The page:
The fights picked with organized labor by the Republican governors of Wisconsin and Ohio are coming back to haunt Mitt Romney in the final days of the presidential race, unions say.
Labor groups say their internal polling shows labor support for President Obama in the all-important battleground state of Ohio and the electoral vote cash cow of Wisconsin is as high or higher than it was in 2008. They attribute the numbers to residual fallout from the 2011 SB 5 collective bargaining fight in Ohio and the Wisconsin battle between labor unions and Gov. Scott Walker.
The biggest effect may be in Ohio, where Democrats and labor beat back SB 5 at the ballot box following the anti-collective bargaining law’s passage by the Republican-controlled state legislature and Gov. John Kasich. Internal numbers from AFSCME show an increase in union household support for Obama in Ohio in the upcoming election versus internal polling from 2008.
Ohio progressive blog Plunderbund first reported the AFSCME Ohio numbers Saturday:
AFSCME Polling numbers show Obama leading Romney 59/36 (+23) with union households this year, compared to 55/39 (+16) in 2008.
AFSCME’s numbers out of Wisconsin are less pronounced. Internal polling conducted Oct. 21 and shared with TPM showed Obama leading union households in the Badger State by a margin of 69-26 versus Romney. In the union’s 2008 poll, Obama won union households by a margin of 68-30 vs John McCain.
Polling from labor PAC Worker’s Voice shows Obama approaching his 2008 exit poll totals among union voters in Wisconsin and Ohio. The group says the union fights in both states have boosted support for Democrats among GOP-leaning union members, as well as helped labor build out election infrastructure in both states much earlier than usual.
“From a mechanics stand point we’ve had our full field operation set up and running in those places for years, instead of just setting up for election,” Worker’s Voice spokesperson Eddie Vale told TPM. Union voters who are more likely to be Republicans in police, fire building trades and teaching are turned off after the state battles, Vale said.
“Attacks on collective bargaining pushed them away from Republicans, who they supported in the past,” Vale said.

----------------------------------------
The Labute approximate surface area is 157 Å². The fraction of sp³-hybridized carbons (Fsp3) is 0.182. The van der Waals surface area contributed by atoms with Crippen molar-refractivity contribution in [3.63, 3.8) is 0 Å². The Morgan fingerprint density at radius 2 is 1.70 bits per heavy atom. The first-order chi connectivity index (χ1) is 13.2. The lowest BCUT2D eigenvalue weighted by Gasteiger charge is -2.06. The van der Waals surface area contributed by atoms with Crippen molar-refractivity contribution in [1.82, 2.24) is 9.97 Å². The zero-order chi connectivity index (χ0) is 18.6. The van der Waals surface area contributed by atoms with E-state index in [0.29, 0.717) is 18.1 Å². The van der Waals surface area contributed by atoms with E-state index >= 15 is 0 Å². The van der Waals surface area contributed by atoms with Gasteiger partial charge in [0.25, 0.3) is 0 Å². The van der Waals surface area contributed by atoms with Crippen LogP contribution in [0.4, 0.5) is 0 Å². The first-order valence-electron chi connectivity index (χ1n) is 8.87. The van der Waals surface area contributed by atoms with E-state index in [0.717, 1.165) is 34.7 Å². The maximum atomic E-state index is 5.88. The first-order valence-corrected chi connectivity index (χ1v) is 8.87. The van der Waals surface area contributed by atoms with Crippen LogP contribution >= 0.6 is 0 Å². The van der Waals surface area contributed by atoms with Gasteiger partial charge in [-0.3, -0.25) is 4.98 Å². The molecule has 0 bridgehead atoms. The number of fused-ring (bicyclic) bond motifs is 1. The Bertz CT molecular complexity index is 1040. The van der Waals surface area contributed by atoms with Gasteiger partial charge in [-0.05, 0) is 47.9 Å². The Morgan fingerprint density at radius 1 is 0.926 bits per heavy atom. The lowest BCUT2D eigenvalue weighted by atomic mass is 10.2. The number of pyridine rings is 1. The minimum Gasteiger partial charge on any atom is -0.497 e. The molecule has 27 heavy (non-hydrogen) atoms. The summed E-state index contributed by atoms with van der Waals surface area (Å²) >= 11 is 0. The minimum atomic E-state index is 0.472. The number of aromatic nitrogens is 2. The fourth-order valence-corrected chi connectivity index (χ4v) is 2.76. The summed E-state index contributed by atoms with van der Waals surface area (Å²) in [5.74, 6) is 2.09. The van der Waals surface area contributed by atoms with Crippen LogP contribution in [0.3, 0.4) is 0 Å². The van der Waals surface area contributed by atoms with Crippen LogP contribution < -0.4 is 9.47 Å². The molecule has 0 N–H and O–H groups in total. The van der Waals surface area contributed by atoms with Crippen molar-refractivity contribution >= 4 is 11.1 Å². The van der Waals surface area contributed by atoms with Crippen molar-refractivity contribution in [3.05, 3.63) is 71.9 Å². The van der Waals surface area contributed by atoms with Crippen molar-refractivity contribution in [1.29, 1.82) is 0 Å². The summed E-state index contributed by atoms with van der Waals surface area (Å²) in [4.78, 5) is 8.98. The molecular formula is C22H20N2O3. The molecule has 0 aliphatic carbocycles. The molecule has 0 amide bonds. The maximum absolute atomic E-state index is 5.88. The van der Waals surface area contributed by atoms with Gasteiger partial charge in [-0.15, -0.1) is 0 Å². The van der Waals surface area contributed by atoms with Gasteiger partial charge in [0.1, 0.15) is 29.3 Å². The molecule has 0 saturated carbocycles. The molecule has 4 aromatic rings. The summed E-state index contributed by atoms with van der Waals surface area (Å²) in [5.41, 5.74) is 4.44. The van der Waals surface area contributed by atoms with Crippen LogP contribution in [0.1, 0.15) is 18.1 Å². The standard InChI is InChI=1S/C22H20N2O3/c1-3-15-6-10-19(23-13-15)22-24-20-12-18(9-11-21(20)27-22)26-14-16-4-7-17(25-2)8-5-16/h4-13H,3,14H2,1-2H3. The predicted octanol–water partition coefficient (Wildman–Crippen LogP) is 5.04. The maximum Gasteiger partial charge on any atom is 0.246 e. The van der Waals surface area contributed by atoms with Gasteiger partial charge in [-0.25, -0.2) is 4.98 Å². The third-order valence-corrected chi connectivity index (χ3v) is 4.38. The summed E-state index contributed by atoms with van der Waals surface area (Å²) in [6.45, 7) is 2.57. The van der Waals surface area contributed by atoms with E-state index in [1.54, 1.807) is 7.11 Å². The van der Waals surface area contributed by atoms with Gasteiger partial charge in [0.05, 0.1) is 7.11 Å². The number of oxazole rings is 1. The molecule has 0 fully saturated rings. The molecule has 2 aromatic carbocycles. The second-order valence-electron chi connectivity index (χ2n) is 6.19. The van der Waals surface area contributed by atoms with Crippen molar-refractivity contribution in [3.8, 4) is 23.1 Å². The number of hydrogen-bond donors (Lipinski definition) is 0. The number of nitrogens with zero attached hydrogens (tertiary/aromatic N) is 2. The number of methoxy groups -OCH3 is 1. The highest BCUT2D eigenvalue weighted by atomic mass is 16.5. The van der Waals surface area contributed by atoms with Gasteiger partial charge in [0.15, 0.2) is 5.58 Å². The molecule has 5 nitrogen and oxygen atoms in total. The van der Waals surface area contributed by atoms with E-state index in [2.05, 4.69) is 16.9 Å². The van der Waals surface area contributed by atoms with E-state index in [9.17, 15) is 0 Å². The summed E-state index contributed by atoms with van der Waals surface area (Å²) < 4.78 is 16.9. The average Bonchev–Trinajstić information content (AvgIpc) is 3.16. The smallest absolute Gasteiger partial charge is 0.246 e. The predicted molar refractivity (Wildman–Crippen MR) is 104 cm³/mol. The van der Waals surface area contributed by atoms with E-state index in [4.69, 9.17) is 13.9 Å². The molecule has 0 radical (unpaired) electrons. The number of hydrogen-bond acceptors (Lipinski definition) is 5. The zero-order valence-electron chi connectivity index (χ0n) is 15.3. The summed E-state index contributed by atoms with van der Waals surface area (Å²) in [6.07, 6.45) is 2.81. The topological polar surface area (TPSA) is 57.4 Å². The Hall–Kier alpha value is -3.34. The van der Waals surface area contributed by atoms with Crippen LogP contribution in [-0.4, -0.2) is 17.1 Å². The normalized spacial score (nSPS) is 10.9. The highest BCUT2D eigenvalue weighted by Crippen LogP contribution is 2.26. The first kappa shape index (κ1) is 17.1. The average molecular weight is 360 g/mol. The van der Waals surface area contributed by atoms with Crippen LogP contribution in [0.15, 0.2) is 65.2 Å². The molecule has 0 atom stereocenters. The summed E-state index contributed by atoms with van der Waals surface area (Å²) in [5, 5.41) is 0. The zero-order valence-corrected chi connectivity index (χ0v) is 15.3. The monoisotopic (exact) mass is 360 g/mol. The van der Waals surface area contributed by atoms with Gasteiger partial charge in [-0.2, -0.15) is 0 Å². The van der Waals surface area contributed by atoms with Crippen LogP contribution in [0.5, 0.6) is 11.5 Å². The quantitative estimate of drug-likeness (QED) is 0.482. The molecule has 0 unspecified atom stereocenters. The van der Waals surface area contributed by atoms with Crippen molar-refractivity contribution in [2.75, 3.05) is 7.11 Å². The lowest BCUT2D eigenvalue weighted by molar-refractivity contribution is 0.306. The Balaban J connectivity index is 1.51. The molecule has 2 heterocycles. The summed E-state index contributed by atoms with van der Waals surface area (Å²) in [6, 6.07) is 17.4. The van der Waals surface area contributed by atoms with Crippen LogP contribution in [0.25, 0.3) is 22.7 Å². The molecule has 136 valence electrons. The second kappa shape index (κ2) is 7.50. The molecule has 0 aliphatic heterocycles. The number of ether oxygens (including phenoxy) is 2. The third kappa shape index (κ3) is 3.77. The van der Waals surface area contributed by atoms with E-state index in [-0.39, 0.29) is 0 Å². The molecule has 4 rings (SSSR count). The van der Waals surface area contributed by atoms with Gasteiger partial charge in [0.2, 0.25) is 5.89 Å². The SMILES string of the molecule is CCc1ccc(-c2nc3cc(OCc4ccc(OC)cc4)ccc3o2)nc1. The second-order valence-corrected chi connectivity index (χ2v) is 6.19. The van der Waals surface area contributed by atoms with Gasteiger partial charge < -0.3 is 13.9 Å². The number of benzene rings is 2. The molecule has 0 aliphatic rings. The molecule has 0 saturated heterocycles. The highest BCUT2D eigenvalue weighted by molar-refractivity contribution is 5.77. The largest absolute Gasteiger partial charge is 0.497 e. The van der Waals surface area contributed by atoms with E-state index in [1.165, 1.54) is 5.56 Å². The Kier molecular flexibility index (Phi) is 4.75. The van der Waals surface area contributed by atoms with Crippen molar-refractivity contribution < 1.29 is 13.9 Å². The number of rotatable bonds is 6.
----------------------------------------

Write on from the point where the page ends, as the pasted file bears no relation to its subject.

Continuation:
AFSCME is confident their polling shows Romney suffering from the anti-collective bargaining effort led by Republican governors.
“Walker awoke a sleeping giant in Wisconsin, and Kasich kicked the hornet’s nest in Ohio when they tried to take away the rights of the hard working men and women of Wisconsin and Ohio,” union spokesperson Chris Fleming told TPM. “Members are more energized, more engaged and more enthusiastic than ever before.”
Team Romney may have anticipated that the SB5 fight could prove to be a problem. Romney initially tried to steer clear of taking sides in the fight to repeal the law last November before finally standing with Kasich and the Republicans in support of the law. If the labor polls are correct, Romney was right to worry.
But Republicans also say the collective bargaining fights of 2011 helped them. Republicans and their allies built out a massive infrastructure that helped them handily defeat labor and Democrats in the recall attempt against Walker in Wisconsin. The pro-Walker groups promised to keep their forces in place for the general election. The PollTracker Average shows Obama leading the state by a margin of 49.6-44.6.
Labor voters are of course expected to go Obama’s way in aggregate. But if the Republican-leaning union voters Romney may have hoped for in Ohio end up flipping to Obama because of SB5, labor will have a lot to crow about.